under-driving. We have been spending more money on road projects than
        the trust fund has been receiving in revenue for many years. US gas
        taxes are fixed as a percentage of the volume of gas purchased rather
        than a percentage of the purchase price, so the revenue from the gas
        tax is not increasing with the rise in price. Even if Americans
        continued to use the same amount of gasoline each year, as was the
        case until the past year or two, gas taxes were insufficient to
        maintain the existing roads. Yet we steadily increased the number of
        lane-miles of roadway, the cost to maintain all of our roadways
        increased accordingly, and the recent rapid rise in petroleum prices
        has increased the cost of road projects exponentially.

        The state and local governments followed a similar pattern to the
        federal government. In my area a number of major road projects are
        over-budget, and several major projects that are needed (including
        replacing a bridge of the same type that collapsed in Minnesota) have
        been put on hold indefinitely. I hope that we will revisit our
        transportation priorities and consider that alternative modes should
        at the very least be considered as worthwhile investments to encourage
        competition with the roadways. I suspect that privatization will be
        the order of the day.
      • Jet Graphics
        ... JG: Though I agree that partisan politics have no place in design and maintenance of transportation, I would not be happy with any private monopoly on
        Message 3 of 17 , Jun 4, 2008
          --- In carfree_cities@yahoogroups.com, "chbuckeye" <coleridge3150@...>
          wrote:
          >
          > I suspect that privatization will be
          > the order of the day.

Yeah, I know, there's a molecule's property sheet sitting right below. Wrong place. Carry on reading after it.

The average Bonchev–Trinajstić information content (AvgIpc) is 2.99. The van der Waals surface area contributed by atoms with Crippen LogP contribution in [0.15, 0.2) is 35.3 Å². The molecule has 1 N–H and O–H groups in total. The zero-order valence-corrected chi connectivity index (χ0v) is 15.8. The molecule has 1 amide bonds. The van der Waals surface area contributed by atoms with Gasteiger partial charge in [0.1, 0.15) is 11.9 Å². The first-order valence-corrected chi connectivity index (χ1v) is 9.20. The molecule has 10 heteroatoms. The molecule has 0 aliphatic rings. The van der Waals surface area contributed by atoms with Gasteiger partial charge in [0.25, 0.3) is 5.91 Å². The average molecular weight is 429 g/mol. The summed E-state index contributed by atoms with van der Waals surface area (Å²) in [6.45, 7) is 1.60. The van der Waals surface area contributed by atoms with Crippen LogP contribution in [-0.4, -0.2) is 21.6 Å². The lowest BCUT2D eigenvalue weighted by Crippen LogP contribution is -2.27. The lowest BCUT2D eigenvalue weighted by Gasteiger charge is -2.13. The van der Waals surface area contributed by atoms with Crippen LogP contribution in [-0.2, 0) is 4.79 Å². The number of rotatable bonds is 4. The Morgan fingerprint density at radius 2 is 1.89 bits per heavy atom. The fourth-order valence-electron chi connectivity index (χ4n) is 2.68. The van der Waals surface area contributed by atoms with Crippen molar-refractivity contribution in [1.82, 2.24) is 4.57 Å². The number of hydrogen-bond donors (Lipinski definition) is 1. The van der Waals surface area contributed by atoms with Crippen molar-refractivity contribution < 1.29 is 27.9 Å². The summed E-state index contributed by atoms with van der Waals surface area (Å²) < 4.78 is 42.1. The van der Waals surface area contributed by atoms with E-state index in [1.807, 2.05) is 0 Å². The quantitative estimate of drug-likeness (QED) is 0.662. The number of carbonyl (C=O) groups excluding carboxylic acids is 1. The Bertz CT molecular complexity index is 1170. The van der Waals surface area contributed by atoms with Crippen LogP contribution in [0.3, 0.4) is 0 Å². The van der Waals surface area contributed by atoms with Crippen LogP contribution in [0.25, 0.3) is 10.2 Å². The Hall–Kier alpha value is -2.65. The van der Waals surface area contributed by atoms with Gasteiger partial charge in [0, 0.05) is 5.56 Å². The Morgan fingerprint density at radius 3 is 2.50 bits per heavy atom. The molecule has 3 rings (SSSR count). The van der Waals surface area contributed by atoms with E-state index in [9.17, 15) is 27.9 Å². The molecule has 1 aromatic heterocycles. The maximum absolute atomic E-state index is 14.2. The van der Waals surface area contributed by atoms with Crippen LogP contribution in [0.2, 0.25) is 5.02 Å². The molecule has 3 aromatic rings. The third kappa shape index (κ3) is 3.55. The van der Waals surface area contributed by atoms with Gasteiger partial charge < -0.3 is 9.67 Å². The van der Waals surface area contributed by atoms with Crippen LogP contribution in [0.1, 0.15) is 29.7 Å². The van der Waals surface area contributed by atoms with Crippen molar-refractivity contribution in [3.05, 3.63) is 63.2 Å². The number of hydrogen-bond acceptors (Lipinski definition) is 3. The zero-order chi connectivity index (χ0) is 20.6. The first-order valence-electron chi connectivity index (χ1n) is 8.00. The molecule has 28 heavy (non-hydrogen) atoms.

JG: Though I agree that partisan politics have no place in design and
          maintenance of transportation, I would not be happy with any private
          monopoly on roads or other means of transportation.

          Perhaps a compromise would be in order.

          A public corporation / authority, or a cooperative ownership of
          transportation assets may be more palatable.
        • chbuckeye
          ... I don t favor privatization either. But the existing car-based transportation system in the US is unsustainable. I think toll roads operated and
          Message 4 of 17 , Jun 5, 2008
            --- In carfree_cities@yahoogroups.com, "Jet Graphics"
            <Jetgraphics@...> wrote:
            >
            > --- In carfree_cities@yahoogroups.com, "chbuckeye" <coleridge3150@>
            > wrote:
            > >
            > > I suspect that privatization will be
            > > the order of the day.
            >
            > JG: Though I agree that partisan politics have no place in design and
            > maintenance of transportation, I would not be happy with any private
            > monopoly on roads or other means of transportation.
            >
            > Perhaps a compromise would be in order.
            >
            > A public corporation / authority, or a cooperative ownership of
            > transportation assets may be more palatable.

            I don't favor privatization either. But the existing car-based